The Oakland Raiders announced the signings of running back Isaiah Crowell and linebacker Brandon Marshall on Thursday.
Crowell’s deal is worth up to $2.5 million, and Marshall’s deal is worth up to $4.1 million, according to ESPN’s Adam Schefter.
Doug Martin and Marshawn Lynch, who finished first and second for the Raiders in rushing yards last season, are both free agents. The Raiders now have five running backs on their roster with Crowell joining Jalen Richard, DeAndre Washington, Chris Warren III and James Butler.
Crowell’s addition likely ends any chance Martin will return to the Raiders. Coach Jon Gruden said Tuesday at the NFL meetings that the door was “always open” for Lynch to return.
Crowell became a free agent when he was released by the New York Jets on March 14, a day after the team agreed with running back Le’Veon Bell on a four-year contract.
Crowell, who turned 26 in January, was one-and-done with the New York Jets. After four seasons with the Cleveland Browns, he signed a three-year, $12 million contract ($4 million guaranteed at signing) and became the starting running back last season.
Marshawn Lynch played the past two seasons with the Raiders, and with coach Jon Gruden acknowledging a need at running back, he would welcome the Oakland native back for another season.
From the Raiders’ big trade to acquire playmaker Antonio Brown to the issue of Seattle replacing Earl Thomas, NFL Nation rates each team’s free-agency performance.
He rushed for 685 yards, six touchdowns and a 4.8-yard average, but it was an odd season in that one-third of his production came in one game. In a Week 5 victory over the Denver Broncos, he set the franchise record with 219 rushing yards.
The most amazing part about it was he needed only 15 carries — a remarkable 14.6 per-carry average. It was the highest average in a game (minimum: 15 attempts) by any player in NFL history.
Crowell’s season dipped sharply after his record-setting day, as he eclipsed 49 yards only once for the remainder of the year. He battled foot and ankle injuries and finished on injured reserve.
He created national headlines with an unsportsmanlike-conduct penalty in Week 3 at Cleveland. After scoring against his former team, Crowell celebrated by pretending to wipe his rear end with the ball, which he threw into the ground.
Crowell received a public rebuke from then-coach Todd Bowles. He was fined $13,369 by the NFL, but he parlayed the crude gesture into an endorsement deal with a company that sells toilet wipes for men.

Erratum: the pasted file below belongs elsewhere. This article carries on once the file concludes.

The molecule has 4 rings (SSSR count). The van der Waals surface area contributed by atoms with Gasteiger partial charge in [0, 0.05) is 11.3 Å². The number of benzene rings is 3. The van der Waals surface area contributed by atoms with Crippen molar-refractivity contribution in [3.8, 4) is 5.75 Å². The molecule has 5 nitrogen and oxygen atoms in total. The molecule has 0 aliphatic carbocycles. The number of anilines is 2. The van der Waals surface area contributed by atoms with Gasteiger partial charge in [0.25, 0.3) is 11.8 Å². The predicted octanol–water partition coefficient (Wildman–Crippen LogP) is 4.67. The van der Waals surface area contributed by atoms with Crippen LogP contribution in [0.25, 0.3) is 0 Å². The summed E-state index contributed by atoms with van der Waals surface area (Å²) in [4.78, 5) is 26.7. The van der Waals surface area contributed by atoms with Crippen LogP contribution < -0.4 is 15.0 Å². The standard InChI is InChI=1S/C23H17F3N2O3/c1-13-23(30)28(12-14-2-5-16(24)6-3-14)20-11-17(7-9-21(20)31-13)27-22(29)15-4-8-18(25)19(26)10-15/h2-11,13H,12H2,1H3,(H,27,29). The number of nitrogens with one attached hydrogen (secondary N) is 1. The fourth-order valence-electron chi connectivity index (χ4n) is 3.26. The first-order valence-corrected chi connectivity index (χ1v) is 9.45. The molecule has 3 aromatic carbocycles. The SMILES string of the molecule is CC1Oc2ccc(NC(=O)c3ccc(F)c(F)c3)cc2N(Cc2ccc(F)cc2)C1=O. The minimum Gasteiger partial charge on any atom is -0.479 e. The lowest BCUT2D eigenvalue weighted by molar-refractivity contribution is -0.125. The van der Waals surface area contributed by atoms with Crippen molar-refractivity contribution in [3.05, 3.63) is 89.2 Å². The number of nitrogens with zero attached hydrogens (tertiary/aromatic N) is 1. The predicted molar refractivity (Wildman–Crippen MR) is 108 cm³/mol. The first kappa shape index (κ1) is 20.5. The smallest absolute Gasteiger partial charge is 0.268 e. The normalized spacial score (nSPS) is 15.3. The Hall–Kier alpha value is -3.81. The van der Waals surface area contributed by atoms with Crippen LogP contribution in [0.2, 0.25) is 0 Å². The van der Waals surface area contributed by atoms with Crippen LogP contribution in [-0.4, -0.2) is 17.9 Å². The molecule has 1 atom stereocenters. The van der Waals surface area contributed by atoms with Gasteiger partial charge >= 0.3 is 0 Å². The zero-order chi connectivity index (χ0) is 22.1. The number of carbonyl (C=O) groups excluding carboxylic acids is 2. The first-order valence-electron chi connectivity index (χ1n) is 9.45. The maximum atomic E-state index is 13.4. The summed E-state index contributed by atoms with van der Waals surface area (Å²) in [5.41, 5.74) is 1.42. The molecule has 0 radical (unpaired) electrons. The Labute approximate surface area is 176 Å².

In 2016, Crowell sparked a controversy when he posted on his Instagram account an illustration of a police officer being stabbed in the neck by a hooded figure. It was his response to the fatal shootings of two black men by Dallas police officers. A day later, five officers were killed by sniper fire. Crowell later apologized and donated a game check to the police department.
In five seasons, Crowell has 3,803 rushing yards and 27 touchdowns.
Marshall became a free agent after the Broncos opted not to exercise their team option with two years left on his contract. The 29-year-old appeared in 11 games last season but compiled only 42 tackles and didn’t have a sack or interception.
After the season, Marshall acknowledged that he wasn’t sure what his future looked like after the Broncos (6-10) missed the playoffs for the third straight season since their Super Bowl win in 2015.
“You don’t know,” Marshall said. “You know there’s going to be a lot of change because we didn’t make the playoffs the last three years. Yeah, we won a Super Bowl, but it just hasn’t been right the last couple years. For me, I say it’s up in the air. You don’t know what the new coaches want, what they’re going to do upstairs.”
A true leader.
On and off the field.
— Denver Broncos (@Broncos) March 28, 2019
Marshall joined the Broncos in 2013 after one season with the Jacksonville Jaguars, who selected him in the fifth round (142nd overall) of the 2012 draft. For his career, he has 419 tackles, 6.5 sacks, four forced fumbles and two interceptions.
ESPN’s Paul Gutierrez, Jeff Legwold and Rich Cimini contributed to this report.